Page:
USS CROMMELIN (FFG 37)
The colors blue and
gold are traditionally associated with the U. S. Navy. The three
interlaced chevronels represent the Crommelin brothers after whom
the ship is named. The two winged chevronels refer to the air
exploits of Lieutenant Commander Richard and Commander Charles
Crommelin who served and died as Naval aviators. The central
chevronel over which an anchor is placed alludes to the surface
ship career of Vice Admiral Henry Crommelin, the oldest and first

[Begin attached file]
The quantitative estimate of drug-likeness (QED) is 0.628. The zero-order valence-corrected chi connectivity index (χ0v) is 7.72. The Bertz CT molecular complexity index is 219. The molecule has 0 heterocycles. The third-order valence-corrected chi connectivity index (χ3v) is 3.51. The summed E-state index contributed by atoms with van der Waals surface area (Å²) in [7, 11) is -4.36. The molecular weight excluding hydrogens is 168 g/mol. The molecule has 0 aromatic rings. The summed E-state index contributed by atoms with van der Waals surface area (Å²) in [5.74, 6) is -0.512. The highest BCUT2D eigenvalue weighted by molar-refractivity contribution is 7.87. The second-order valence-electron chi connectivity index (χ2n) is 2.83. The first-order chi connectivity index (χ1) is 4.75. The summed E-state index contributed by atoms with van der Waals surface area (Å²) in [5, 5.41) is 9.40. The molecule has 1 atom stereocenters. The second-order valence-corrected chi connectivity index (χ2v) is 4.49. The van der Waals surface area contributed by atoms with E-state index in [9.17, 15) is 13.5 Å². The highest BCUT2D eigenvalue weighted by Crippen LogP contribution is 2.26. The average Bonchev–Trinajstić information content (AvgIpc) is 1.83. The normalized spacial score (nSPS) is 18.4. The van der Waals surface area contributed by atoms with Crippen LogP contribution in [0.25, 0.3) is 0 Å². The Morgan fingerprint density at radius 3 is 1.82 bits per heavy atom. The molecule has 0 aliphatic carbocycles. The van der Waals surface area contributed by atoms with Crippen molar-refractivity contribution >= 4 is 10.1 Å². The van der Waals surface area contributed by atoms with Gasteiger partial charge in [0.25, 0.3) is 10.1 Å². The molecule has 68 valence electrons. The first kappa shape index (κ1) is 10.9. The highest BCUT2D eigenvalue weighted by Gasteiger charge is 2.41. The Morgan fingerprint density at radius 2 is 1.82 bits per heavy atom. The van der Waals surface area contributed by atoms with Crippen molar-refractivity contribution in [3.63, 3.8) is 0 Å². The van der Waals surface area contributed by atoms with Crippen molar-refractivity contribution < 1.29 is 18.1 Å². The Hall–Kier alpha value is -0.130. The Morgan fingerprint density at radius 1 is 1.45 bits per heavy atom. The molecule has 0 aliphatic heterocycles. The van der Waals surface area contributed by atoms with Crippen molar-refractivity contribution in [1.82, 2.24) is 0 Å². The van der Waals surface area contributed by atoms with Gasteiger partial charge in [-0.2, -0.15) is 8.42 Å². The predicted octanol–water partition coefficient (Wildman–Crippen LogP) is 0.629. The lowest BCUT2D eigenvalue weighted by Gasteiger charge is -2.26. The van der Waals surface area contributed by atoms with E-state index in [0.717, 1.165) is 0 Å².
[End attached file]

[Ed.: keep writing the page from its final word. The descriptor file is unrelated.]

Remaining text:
to serve of the brothers.
The linked chevronels
suggest the strength and determination of U. S. naval forces in
their efforts to regain enemy held territories of the Pacific
Ocean throughout World War II. It was in this effort that the
Crommelin brothers so distinguished themselves.
The rampant sea lion is
a symbolic creature associated with valor at sea; its head and
mane are scarlet for courage and its body is gold for zeal and
achievement. The scarlet sword recalls the fierce conflict of the
Pacific war. The wings and silver collar with blue cross signify
some of the decorations the brothers received, such as the Navy
Cross, the Silver Star and the Distinguished Flying Cross.
Factum is latin simply for "Job Well Done".